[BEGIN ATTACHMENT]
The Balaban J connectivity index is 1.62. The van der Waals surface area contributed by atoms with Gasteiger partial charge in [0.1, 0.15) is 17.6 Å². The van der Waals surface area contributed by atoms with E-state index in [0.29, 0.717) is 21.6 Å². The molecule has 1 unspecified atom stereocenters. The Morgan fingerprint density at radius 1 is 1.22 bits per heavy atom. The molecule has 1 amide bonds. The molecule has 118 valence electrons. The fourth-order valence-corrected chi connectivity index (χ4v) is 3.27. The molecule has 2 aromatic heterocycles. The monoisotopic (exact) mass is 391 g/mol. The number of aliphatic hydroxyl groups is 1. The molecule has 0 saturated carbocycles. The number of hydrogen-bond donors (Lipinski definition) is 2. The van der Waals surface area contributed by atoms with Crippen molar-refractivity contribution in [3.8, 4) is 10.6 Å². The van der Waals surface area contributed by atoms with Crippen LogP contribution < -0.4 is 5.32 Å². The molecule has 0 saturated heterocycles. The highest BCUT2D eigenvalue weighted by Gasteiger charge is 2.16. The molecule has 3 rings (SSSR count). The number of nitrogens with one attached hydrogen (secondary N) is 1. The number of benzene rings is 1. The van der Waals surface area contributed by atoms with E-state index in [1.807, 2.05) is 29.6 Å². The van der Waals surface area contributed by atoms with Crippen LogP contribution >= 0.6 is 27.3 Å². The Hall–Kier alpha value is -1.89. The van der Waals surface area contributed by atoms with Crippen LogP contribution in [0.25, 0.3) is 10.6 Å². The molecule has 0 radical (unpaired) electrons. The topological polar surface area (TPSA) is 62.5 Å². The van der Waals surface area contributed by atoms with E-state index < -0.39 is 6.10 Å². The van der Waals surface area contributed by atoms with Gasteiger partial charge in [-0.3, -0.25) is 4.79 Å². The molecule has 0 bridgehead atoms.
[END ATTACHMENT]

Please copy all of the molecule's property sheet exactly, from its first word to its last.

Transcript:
The Balaban J connectivity index is 1.62. The van der Waals surface area contributed by atoms with Gasteiger partial charge in [0.1, 0.15) is 17.6 Å². The van der Waals surface area contributed by atoms with E-state index in [0.29, 0.717) is 21.6 Å². The molecule has 1 unspecified atom stereocenters. The Morgan fingerprint density at radius 1 is 1.22 bits per heavy atom. The molecule has 1 amide bonds. The molecule has 118 valence electrons. The fourth-order valence-corrected chi connectivity index (χ4v) is 3.27. The molecule has 2 aromatic heterocycles. The monoisotopic (exact) mass is 391 g/mol. The number of aliphatic hydroxyl groups is 1. The molecule has 0 saturated carbocycles. The number of hydrogen-bond donors (Lipinski definition) is 2. The van der Waals surface area contributed by atoms with Crippen molar-refractivity contribution in [3.8, 4) is 10.6 Å². The van der Waals surface area contributed by atoms with Crippen LogP contribution < -0.4 is 5.32 Å². The molecule has 0 saturated heterocycles. The highest BCUT2D eigenvalue weighted by Gasteiger charge is 2.16. The molecule has 3 rings (SSSR count). The number of nitrogens with one attached hydrogen (secondary N) is 1. The number of benzene rings is 1. The van der Waals surface area contributed by atoms with E-state index in [1.807, 2.05) is 29.6 Å². The van der Waals surface area contributed by atoms with Crippen LogP contribution >= 0.6 is 27.3 Å². The Hall–Kier alpha value is -1.89. The van der Waals surface area contributed by atoms with Crippen LogP contribution in [0.25, 0.3) is 10.6 Å². The molecule has 0 radical (unpaired) electrons. The topological polar surface area (TPSA) is 62.5 Å². The van der Waals surface area contributed by atoms with E-state index < -0.39 is 6.10 Å². The van der Waals surface area contributed by atoms with Gasteiger partial charge in [-0.3, -0.25) is 4.79 Å². The molecule has 0 bridgehead atoms.